Archive for the ‘Personal’ Category

2015 Highlights

Sunday, December 27th, 2015

Looking back on some favorite memories from 2015…

Kent Krueger in Door County
February: My wife snapped this photo while we were in Door County, Wisconsin. That’s frozen Lake Michigan in the background.

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March: I stopped for a couple of days in Oklahoma to visit family here. Here I am beneath a statue of Standing Bear, the great chief of the Ponca Nation, all of whom were exiled at bayonet point from Nebraska. When Standing Bear attempted to return to his home to bury his son, he was arrested and put on trial. In its favorable decision, the court declared that Standing Bear was, in fact, “a person” and had rights, the first legal acknowledgement of such. One small step for Standing Bear, one giant leap for all indigenous people.

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In Sedona, my favorite place outside Minnesota, for a little R&R. Love hiking among the red rocks here. And the sunsets, are they amazing! For those of you who know Sedona, this shot was taken on the trail to Chicken Point.

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April: I visited Ireland with my wife and sister. We’d been advised to enjoy the “bright spots” in the weather—good advice, as it turns out that conditions change about every ten minutes. The last time I was here was over forty years ago, on my honeymoon. Still a stunningly beautiful island. For those who are fans of the great John Ford—John Wayne—Maureen O’Hara 1951 film “The Quiet Man”, here I am in Conga, the village where the movie was filmed, giving the Duke a hand hoisting his co-star.

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May: Preparing to end (reluctantly) my time in Ireland. This photo was one of the last taken during our stay. My wife shot it on the shoreline of Cork Harbor, just outside Cobh, which was the last port of call for the ill-fated Titanic. She thought she was capturing only my image. Look closely and you can see that we weren’t alone.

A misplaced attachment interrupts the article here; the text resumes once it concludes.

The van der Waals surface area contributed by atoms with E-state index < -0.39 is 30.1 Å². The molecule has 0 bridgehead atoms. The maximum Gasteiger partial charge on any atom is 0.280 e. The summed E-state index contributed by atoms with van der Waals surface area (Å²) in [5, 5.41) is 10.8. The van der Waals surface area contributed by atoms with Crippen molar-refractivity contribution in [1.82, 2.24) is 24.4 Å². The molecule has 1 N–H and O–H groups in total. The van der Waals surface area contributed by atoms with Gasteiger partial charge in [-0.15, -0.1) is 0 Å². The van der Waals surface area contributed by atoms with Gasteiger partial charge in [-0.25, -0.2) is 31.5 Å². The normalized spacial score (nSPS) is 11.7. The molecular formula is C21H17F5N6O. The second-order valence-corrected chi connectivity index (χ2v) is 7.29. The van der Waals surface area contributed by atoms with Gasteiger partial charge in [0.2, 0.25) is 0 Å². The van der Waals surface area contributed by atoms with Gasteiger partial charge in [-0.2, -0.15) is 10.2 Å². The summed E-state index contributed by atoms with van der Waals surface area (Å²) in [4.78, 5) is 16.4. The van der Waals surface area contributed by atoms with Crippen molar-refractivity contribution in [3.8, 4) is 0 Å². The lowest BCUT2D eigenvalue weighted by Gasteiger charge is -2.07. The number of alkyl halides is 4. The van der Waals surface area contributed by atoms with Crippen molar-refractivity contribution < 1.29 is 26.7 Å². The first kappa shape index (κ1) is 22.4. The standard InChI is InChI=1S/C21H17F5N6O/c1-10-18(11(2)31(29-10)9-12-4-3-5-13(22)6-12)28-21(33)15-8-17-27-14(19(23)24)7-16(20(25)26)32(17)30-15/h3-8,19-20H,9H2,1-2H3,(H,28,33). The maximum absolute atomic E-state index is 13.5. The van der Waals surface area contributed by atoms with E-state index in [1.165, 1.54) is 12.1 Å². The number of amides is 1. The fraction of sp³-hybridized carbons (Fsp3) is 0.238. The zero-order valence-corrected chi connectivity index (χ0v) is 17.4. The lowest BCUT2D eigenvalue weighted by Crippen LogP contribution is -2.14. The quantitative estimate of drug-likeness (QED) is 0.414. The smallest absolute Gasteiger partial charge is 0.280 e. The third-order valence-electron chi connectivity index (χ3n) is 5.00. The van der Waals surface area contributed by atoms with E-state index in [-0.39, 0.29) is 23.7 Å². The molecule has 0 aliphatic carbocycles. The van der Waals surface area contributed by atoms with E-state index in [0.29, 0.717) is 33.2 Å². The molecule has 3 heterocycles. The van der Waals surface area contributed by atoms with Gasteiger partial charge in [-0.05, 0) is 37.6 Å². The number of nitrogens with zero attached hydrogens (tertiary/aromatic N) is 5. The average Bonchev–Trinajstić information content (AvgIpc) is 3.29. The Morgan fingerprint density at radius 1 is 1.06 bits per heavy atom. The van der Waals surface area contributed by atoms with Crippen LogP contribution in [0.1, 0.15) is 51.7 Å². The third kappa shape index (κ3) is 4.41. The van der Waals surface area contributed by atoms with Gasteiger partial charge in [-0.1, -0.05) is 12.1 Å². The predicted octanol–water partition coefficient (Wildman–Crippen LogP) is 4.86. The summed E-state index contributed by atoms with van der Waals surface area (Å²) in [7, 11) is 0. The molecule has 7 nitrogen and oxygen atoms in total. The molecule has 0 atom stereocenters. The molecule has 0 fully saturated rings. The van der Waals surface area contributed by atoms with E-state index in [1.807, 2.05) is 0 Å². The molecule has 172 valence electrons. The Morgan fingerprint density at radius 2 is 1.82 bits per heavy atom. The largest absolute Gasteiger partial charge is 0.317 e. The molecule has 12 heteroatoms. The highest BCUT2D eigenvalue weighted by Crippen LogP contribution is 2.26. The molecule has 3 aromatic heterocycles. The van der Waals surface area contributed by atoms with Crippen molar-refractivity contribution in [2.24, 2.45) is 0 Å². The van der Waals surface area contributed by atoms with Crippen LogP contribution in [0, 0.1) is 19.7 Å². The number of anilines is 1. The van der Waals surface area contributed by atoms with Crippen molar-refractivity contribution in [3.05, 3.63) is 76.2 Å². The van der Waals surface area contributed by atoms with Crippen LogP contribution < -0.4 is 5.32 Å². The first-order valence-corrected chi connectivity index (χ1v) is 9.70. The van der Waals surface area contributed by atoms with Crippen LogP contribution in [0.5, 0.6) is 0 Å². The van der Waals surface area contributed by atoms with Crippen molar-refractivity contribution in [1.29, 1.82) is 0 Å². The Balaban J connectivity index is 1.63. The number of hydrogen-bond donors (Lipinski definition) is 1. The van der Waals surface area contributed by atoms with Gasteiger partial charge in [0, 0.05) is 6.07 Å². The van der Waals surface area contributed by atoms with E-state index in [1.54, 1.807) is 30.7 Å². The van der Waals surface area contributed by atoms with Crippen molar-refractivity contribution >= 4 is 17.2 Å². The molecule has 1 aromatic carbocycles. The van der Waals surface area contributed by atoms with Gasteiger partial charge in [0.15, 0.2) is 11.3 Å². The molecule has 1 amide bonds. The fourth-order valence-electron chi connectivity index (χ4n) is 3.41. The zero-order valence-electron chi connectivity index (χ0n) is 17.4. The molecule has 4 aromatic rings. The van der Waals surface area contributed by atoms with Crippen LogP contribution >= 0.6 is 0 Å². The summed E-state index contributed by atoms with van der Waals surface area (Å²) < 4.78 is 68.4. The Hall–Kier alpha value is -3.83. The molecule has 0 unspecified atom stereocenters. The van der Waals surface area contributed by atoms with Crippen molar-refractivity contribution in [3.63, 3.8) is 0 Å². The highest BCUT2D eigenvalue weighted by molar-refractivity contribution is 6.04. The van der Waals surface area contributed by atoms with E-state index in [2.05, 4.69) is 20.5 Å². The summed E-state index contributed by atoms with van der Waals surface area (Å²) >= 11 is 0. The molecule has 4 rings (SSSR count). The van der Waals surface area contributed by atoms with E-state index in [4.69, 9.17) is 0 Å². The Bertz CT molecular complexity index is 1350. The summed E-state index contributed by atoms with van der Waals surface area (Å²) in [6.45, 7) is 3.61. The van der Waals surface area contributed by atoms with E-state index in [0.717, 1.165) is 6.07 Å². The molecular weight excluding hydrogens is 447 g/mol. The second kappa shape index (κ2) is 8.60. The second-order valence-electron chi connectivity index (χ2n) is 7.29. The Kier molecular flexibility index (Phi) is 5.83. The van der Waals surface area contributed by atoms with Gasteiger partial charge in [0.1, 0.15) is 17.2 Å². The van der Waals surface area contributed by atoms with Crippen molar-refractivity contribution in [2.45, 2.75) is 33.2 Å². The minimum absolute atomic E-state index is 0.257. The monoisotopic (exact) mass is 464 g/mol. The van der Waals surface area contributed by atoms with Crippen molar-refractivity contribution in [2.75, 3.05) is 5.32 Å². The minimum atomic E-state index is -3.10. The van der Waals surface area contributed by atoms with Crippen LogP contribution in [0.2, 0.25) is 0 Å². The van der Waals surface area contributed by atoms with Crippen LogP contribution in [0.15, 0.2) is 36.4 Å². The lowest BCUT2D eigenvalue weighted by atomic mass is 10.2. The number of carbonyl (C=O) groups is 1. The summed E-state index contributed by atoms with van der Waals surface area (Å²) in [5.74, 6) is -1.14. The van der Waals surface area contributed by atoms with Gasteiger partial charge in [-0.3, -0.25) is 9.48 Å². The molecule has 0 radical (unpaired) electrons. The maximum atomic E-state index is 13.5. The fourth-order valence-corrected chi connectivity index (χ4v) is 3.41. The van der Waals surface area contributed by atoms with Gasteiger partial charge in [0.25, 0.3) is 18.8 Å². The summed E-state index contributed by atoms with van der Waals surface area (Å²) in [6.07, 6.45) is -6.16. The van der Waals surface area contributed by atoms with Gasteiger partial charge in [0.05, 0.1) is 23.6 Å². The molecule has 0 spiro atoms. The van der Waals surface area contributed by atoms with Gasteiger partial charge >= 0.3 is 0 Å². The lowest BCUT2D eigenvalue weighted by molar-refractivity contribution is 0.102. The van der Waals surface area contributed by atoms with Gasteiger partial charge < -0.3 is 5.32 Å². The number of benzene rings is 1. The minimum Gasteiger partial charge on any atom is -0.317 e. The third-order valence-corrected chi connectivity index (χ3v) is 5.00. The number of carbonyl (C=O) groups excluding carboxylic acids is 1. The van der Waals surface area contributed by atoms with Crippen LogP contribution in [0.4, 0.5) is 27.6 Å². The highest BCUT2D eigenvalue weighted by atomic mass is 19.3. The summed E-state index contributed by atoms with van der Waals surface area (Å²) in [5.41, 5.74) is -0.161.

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June: Here I am, deep in the Grand Canyon, rising at dawn, to raft the Colorado River. Nothing like the cold splash of whitewater rapids first thing in the morning to wake you completely to nature’s glory and your own human frailty.

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August: South Dakota is quickly becoming one of my favorite places. Here I am at the stunning Falls Park in Sioux Falls.

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September: My wife and me atop Pincushion Mountain above Grand Marais, MN.

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October: Here I am in Roswell, New Mexico, sight of the infamous UFO crash and coverup, with a couple of my new best friends.

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November: Caribou Lake, at the edge of the Boundary Waters, the very morning after the first snowfall of the year.  God, do I love this place.

The Bared Essentials

Tuesday, October 27th, 2015

WARNING: Anyone with a prudish bone in their body SHOULD NOT watch this video.

So, here’s the story. I’m in Carlsbad, New Mexico, for a cousin reunion and a bit of a vacation. This is an area of the country that has appealed to me forever, but I haven’t had the opportunity to explore it much. In the empty high desert of the Guadalupe Mountains, thirty miles west of Carlsbad, lies Sitting Bull Falls State Park. It came highly recommended by the locals. Several of my family headed out for a hike and a view of the falls. The day was overcast, cool (60º F), and the park was deserted. We hiked a long trail to a spot on Sitting Bull Spring just above the falls. What I discovered there were two stunningly beautiful pools of crystal clear water, an inviting oasis.

Confession: I can’t resist a swim in a gorgeous, natural setting. I’ve swum in countless rivers; the headwaters of the Mississippi, the Snake, the Columbia, the Colorado, the McKenzie, and the Deschutes, to name just a few. I’ve dipped my body in Lake Superior and Lake Michigan, cold mountain lakes in the Rockies and the Sierras and the Cascades, and, of course, an enormous number of the pristine lakes my beloved Minnesota is famous for. I simply have an affinity for water.